Category Archives: General

The AP phone records scandal is seven years old

Apparently, there is a lot of outrage right now over the trampling of press freedoms occasioned by the FBI’s secret perusal of AP’s phone records.

The president of the Associated Press called it a “massive and unprecedented intrusion” into newsgathering activities, while Dana Milbank at the Washington Post reported today that the press corps at yesterday’s White House briefing was “incensed” over this “extraordinary abuse of power.”

Oddly enough, though, it was exactly seven years ago today that it became public knowledge that the Federal government tracks reporters’ phone records at will. The next day, a “senior federal official” told ABC’s Brian Ross, one of the targets, “It used to be very hard and complicated to do this, but it no longer is in the Bush administration.”

The reason it was so easy was because a few years earlier, Congress had passed a law making it easy—the Uniting and Strengthening America by Providing Appropriate Tools Required to Intercept and Obstruct Terrorism Act of 2001, otherwise known as the USA Patriot Act.

Two days later, I asked White House press secretary Tony Snow about it. He issued a brief denial, and no one else at the briefing seemed at all concerned about the matter.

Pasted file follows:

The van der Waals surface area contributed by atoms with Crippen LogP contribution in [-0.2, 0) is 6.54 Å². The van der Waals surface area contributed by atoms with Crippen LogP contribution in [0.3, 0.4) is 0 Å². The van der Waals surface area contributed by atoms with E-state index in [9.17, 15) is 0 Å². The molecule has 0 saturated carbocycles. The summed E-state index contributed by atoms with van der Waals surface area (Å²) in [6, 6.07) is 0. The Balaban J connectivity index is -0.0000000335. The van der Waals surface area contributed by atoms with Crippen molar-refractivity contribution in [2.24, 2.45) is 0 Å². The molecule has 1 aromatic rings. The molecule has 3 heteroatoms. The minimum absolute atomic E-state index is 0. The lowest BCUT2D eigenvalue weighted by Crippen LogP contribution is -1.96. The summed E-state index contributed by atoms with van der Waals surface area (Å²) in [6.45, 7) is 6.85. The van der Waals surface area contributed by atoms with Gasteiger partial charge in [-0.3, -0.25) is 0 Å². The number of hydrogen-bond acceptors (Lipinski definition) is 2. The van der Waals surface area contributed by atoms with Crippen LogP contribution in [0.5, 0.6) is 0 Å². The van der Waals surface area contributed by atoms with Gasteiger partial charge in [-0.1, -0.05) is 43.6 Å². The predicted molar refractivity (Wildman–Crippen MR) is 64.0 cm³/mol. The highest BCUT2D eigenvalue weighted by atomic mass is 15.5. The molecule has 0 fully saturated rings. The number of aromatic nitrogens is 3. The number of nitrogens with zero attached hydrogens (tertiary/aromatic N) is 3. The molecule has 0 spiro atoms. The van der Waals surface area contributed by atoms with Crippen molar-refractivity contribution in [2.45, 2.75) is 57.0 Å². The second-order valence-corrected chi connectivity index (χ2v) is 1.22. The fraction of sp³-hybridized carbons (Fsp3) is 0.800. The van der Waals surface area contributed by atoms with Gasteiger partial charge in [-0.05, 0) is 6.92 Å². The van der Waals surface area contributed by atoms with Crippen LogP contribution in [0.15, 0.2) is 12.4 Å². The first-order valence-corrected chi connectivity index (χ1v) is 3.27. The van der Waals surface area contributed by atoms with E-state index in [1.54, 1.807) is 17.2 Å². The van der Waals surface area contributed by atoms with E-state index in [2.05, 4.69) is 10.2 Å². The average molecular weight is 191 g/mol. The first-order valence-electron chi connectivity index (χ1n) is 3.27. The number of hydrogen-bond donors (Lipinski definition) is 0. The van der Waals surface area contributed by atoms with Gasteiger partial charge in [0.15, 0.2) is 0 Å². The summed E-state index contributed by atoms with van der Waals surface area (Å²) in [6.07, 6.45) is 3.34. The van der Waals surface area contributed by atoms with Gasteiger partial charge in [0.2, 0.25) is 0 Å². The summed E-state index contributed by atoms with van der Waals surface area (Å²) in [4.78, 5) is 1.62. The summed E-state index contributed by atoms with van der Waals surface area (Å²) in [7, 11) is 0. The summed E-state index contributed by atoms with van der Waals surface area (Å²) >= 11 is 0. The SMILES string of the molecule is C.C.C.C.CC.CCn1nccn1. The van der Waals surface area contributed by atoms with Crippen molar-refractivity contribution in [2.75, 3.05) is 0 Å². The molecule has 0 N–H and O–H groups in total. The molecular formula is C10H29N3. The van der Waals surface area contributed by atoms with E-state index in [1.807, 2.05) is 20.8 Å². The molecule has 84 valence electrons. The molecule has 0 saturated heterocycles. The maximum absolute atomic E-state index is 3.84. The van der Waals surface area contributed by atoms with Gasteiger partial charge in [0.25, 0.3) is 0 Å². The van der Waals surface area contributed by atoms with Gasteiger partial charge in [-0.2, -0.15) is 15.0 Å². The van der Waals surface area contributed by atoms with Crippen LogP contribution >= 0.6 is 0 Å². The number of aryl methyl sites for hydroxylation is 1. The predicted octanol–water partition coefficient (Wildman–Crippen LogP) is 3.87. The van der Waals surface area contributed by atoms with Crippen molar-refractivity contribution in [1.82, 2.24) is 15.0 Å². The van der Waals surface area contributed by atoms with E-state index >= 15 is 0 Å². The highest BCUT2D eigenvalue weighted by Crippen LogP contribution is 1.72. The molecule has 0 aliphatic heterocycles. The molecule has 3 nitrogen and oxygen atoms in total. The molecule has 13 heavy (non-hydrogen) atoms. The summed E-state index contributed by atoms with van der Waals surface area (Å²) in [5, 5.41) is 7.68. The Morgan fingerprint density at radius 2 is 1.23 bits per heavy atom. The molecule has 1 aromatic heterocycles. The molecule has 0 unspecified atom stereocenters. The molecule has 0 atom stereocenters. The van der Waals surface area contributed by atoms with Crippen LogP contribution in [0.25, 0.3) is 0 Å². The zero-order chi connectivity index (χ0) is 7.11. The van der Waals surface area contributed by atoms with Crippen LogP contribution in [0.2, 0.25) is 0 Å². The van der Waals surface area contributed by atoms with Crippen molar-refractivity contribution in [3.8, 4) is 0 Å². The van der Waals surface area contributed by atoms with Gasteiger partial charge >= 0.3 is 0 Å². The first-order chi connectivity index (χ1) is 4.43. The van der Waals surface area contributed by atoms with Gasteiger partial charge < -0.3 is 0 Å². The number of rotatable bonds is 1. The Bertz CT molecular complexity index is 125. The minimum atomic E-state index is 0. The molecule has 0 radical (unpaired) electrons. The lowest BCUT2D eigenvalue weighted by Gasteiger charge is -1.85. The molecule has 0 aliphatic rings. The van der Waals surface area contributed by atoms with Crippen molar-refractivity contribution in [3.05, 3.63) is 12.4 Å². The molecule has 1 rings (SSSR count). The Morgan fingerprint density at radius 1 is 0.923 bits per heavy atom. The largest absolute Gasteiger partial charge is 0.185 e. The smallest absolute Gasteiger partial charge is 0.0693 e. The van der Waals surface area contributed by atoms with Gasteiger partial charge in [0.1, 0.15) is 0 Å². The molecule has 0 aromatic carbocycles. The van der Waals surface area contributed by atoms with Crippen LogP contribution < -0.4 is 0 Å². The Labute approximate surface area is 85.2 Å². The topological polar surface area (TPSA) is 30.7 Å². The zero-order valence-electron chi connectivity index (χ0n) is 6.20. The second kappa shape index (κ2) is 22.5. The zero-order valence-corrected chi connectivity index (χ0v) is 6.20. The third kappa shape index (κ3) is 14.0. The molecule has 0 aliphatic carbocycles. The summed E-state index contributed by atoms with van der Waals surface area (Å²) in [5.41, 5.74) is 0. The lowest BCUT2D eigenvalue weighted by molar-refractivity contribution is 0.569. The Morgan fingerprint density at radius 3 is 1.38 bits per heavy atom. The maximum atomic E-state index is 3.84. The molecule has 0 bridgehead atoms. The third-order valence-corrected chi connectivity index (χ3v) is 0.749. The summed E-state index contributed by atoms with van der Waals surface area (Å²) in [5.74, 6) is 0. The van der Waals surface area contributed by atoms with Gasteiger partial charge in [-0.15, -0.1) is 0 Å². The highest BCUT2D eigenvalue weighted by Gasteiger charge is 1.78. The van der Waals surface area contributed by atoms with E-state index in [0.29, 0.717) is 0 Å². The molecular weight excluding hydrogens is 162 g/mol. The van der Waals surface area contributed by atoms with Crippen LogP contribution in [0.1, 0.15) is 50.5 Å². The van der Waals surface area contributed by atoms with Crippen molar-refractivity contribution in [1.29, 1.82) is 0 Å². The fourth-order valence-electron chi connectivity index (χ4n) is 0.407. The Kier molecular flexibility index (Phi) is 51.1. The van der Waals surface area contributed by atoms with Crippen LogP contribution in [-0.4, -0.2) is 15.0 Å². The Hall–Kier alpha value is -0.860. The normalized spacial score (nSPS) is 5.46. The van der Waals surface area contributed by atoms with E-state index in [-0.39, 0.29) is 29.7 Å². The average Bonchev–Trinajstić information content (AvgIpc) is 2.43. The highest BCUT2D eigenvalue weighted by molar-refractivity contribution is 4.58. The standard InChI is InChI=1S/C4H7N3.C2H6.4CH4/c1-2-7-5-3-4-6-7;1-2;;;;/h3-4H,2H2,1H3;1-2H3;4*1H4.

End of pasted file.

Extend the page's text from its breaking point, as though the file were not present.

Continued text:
I suppose it’s a good thing that they eventually found their spines, but really it shouldn’t take seven years and a Democratic president for the press to learn that patriotism is the first resort of scoundrels.

Petitioning for a National Intelligence Estimate on Climate Change

Go here to sign the petition requesting a National Intelligence Estimate on Climate Change.

National Intelligence Estimates provide the consensus view on a particular intelligence/security issue among all the US intelligence agencies. The most notable recent ones were the 2002 NIE on Iraq, in which analysts and agencies were most assuredly not pressured by Bush administration officials into producing an overwrought and almost wholly inaccurate assessment of the threat posed by Iraq, and the 2007 and 2011 ones on Iran, which offered the widely-ignored conclusion that Iran isn’t trying to develop nuclear weapons.